Legislation and Programs Key to Success For Reckless Driving

Legislation and Programs Key to Success For Reckless Driving

In our cities today, we see too many reckless drivers that lack car insurance, do not possess a valid driver’s license, and/or drive with expired registration. Illegal driving with no consequences needs to end. Design strategies, such as complete streets, road diets, curb extensions, and other traffic calming elements help to create bike and pedestrian safe main streets. But funds used toward better designed streets will fall short if the damage to the streetscape outweighs the intention to create more walkable, bikeable, and healthy streets. Collaboration with local law enforcement and educational programs for motorists are key to success. Legislation and programs to assist with insurance are the key to success for safer and calmer streets that promote healthy communities and foster economic development and stop reckless driving.

For instance, in the past 10 years along South Grand Blvd. (STL, MO) we have incurred over $70,000 in damages from reckless drivers, within 6 blocks. Of these incidents, 90% of motorists did not have car insurance or possess a valid driver’s license. We need legislative action to remove illegal drivers from the street and enforce penalties for driving illegally.

Since the time I started writing this article we had two fatalities one of which within the South Grand Business District and cyclist just outside our boundaries. An estimated 42,915 people died in motor vehicle traffic crashes in 2021, a 10.5% increase from the 38,824 fatalities in 2020 and the highest rate since 2005, according to data from the National Highway Traffic Safety Administration, a division of the Department of Transportation.

Also, I learned trucks’ and SUVs’ added weight may be particularly dangerous to pedestrians, more lethal to pedestrians than smaller cars and substantially more likely to hit pedestrians when making turns, according to studies from the Insurance Institute for Highway Safety. The pedestrian who was killed on South Grand was struck and killed, while crossing within a marked crosswalk by a person driving an SUV. The cyclist was the victim of a hit and run crash, in which the person driving the sedan was illegally driving a car that did not have proper registration with expired temporary tags.

The increased number of crashes especially along main streets will deter visitors from frequenting these places, as well as employees who are not interested in working in these locations out of a concern for their safety. The domino effect of careless drivers can impact the livelihood of small businesses. For instance, potential new businesses to a main street are looking not just at the traffic volume, wealth, and large employers nearby, also at vehicular crashes and overall safety of the location.

Legislation at the state and local level is needed to hold drivers accountable. For instance, in 2007, Ontario introduced new legislation that made driving more than 50 kilometers an hour (31 mph) over the speed limit a serious offense, punishable by an immediate license suspension, car impoundment, and heavy fine or jail time.

Also, in the United Kingdom motorists are fined $355 for not having insurance and, six penalty points on their license for driving without insurance.  Penalty for not having an MOT test (Ministry of transportation test which is like our safety and omissions) and fined up to $1185 for driving without a valid MOT.  If you are found driving a vehicle that the MOT deemed dangerous the fine is $3000 and 3 penalty points. If you are found to be driving without insurance (crash, speeding incident etc.) your vehicle could be seized, clamped, or destroyed and you may end up in court.  Your vehicle can be towed for not paying taxes, having a license or for not passing the safety test.  Any one of these can result in a tow.  Once impounded, the vehicle can be released after a fine is paid and legal documents provided.  The vehicle can be sold if they don’t claim it.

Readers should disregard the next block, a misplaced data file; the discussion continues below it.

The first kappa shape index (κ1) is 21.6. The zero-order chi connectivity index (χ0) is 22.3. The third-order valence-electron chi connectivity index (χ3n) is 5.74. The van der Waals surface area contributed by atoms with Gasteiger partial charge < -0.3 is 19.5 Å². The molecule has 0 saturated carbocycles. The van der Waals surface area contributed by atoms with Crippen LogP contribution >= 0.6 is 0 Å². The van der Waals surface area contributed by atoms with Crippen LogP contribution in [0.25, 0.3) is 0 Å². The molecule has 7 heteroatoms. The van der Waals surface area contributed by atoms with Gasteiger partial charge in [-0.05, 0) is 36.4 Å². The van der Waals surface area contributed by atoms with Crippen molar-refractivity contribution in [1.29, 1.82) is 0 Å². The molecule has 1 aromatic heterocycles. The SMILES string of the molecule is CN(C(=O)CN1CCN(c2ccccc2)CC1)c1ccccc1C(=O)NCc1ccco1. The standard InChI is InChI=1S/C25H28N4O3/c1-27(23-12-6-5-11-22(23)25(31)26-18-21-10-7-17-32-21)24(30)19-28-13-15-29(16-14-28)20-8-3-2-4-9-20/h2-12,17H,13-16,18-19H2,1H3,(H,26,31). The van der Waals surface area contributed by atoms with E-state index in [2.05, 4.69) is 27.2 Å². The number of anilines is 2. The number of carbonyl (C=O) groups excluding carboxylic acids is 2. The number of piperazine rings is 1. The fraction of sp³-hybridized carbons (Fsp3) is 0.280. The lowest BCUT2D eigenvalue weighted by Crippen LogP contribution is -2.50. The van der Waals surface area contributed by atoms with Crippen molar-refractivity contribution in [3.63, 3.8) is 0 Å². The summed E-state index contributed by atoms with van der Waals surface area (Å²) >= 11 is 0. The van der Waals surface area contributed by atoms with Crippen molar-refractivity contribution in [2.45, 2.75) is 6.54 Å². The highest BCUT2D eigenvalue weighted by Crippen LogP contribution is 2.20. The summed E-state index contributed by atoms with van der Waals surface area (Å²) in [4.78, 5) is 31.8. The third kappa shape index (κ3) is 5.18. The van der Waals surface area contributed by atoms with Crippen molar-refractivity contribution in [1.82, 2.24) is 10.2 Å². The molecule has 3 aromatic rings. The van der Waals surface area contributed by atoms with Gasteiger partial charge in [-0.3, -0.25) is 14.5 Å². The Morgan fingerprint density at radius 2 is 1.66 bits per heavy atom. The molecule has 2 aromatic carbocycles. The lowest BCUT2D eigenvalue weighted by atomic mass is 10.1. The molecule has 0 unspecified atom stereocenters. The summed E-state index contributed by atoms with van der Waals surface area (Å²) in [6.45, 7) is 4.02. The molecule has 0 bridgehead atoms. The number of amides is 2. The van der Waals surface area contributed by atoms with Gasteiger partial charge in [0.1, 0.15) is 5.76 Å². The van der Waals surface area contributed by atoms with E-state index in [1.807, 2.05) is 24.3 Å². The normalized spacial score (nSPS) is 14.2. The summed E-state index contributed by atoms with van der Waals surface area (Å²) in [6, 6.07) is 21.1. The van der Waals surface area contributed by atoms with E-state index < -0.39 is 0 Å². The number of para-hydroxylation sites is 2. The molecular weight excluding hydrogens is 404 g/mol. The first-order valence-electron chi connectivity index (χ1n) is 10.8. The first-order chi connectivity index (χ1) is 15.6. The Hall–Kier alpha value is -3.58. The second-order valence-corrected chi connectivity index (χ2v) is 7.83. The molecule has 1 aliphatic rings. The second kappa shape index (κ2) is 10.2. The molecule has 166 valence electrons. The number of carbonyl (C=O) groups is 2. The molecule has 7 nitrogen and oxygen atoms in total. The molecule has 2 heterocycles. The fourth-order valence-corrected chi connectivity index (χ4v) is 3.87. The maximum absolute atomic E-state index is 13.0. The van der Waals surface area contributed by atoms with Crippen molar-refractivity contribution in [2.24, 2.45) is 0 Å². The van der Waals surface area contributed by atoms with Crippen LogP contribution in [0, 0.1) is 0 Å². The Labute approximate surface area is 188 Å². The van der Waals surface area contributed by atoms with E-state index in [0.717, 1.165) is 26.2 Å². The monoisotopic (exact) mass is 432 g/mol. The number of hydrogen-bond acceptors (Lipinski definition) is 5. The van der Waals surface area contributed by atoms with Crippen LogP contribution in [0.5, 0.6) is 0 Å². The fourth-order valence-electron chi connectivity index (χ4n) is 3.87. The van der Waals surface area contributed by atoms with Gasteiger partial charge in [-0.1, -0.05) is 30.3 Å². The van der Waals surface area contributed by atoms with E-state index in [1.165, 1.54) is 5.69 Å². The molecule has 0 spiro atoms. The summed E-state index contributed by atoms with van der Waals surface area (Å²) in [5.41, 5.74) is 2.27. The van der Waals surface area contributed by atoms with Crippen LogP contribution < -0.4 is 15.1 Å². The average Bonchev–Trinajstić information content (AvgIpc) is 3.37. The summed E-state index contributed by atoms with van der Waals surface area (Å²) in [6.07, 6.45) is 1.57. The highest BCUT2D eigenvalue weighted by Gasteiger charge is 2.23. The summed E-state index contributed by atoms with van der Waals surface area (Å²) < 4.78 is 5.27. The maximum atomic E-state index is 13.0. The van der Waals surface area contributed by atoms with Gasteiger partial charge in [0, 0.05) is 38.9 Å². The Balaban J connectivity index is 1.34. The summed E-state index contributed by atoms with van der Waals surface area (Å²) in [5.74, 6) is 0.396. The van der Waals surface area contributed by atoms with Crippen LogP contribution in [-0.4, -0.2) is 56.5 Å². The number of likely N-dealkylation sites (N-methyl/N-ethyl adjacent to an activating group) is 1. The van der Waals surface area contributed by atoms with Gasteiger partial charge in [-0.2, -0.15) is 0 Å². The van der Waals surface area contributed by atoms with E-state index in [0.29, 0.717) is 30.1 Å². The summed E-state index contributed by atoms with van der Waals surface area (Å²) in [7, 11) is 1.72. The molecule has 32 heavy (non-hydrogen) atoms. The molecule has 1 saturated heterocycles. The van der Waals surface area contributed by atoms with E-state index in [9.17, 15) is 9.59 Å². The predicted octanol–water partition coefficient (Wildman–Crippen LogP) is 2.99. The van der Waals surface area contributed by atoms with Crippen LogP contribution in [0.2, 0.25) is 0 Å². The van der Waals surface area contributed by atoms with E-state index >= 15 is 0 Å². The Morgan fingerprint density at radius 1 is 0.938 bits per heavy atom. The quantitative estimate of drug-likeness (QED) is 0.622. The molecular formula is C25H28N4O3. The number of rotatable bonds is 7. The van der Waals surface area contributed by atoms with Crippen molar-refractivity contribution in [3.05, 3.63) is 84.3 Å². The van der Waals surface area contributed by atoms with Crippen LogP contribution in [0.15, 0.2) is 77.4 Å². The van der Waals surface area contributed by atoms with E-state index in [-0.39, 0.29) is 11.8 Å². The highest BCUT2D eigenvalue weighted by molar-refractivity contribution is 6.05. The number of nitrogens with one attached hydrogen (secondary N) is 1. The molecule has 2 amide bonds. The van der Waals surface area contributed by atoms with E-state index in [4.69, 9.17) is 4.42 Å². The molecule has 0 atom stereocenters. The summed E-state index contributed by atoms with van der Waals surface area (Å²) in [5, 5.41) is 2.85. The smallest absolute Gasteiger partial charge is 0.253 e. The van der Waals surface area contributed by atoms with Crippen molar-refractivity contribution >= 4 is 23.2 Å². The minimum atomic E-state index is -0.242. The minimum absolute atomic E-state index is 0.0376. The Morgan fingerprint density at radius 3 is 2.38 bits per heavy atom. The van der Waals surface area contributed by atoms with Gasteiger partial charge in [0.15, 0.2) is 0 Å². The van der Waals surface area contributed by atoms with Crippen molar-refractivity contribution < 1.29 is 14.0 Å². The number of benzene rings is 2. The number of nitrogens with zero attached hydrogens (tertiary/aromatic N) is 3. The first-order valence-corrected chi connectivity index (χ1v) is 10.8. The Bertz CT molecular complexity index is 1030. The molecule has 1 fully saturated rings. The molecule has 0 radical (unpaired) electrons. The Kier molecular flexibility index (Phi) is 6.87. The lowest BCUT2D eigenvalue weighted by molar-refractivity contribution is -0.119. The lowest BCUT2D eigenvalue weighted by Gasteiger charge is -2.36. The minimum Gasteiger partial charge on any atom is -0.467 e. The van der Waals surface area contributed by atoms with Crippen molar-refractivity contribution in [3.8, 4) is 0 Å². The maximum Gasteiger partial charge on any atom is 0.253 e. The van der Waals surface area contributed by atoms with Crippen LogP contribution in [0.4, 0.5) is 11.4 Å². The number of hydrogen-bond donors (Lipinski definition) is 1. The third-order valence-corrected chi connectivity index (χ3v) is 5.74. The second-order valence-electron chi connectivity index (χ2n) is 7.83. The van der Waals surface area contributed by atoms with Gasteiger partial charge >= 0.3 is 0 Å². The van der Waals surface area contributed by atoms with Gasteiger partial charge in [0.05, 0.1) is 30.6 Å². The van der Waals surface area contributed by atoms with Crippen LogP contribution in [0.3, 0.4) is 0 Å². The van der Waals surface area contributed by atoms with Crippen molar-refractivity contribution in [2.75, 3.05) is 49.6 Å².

What can we be doing in the United States besides creating high fines for reckless driving and not having a valid driver’s license or car insurance? Programs in other countries demonstrate this is a cultural shift that we need to take seriously now to curb very avoidable deaths. To start, social service programs should be created to help those who do not have the funds to purchase car insurance. Nonprofits can provide grants for the first year to help those in poverty. Their vehicle is an asset to assist with getting to their employer. Instead of taking their means of income away from them, provide financial assistance, which in the end benefits everyone. We can also promote better land use policy and transportation planning to work on building environments in which individuals do not need to own a car to gain economic prosperity.

Also, in every state it should be a requirement to have driver’s education. In the state of Missouri, it is not required. Also, every state should have campaigns about safe driving with billboards and PSAs.

To move forward, we all need to be held accountable. By allowing reckless driving and a general disregard for obeying the rules of the road, we will harm our communities. If vehicular crashes and safety of a place outweigh all the benefits of a main street, these places will no longer be destinations to live, work and play. In addition to better designs standards, communities need better coordination with local law enforcement, local and state legislation to hold drivers accountable, and social service and educational programs to make streets safer and foster vibrant places.  


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